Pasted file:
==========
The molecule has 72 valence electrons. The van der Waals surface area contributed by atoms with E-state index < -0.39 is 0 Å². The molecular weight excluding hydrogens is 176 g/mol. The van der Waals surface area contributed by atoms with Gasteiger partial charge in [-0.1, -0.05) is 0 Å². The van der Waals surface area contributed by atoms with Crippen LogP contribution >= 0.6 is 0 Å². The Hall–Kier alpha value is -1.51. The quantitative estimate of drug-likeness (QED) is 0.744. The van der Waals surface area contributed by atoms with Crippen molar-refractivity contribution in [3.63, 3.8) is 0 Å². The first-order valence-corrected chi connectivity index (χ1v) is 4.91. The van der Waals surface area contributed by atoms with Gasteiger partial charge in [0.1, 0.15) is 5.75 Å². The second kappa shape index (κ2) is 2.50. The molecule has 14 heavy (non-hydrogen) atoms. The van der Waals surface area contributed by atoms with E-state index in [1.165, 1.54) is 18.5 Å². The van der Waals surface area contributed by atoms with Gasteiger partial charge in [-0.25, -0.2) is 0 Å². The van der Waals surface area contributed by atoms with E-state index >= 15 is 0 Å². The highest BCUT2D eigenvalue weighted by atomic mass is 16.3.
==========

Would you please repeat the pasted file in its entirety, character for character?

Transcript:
The molecule has 72 valence electrons. The van der Waals surface area contributed by atoms with E-state index < -0.39 is 0 Å². The molecular weight excluding hydrogens is 176 g/mol. The van der Waals surface area contributed by atoms with Gasteiger partial charge in [-0.1, -0.05) is 0 Å². The van der Waals surface area contributed by atoms with Crippen LogP contribution >= 0.6 is 0 Å². The Hall–Kier alpha value is -1.51. The quantitative estimate of drug-likeness (QED) is 0.744. The van der Waals surface area contributed by atoms with Crippen molar-refractivity contribution in [3.63, 3.8) is 0 Å². The first-order valence-corrected chi connectivity index (χ1v) is 4.91. The van der Waals surface area contributed by atoms with Gasteiger partial charge in [0.1, 0.15) is 5.75 Å². The second kappa shape index (κ2) is 2.50. The molecule has 14 heavy (non-hydrogen) atoms. The van der Waals surface area contributed by atoms with E-state index in [1.165, 1.54) is 18.5 Å². The van der Waals surface area contributed by atoms with Gasteiger partial charge in [-0.25, -0.2) is 0 Å². The van der Waals surface area contributed by atoms with E-state index >= 15 is 0 Å². The highest BCUT2D eigenvalue weighted by atomic mass is 16.3.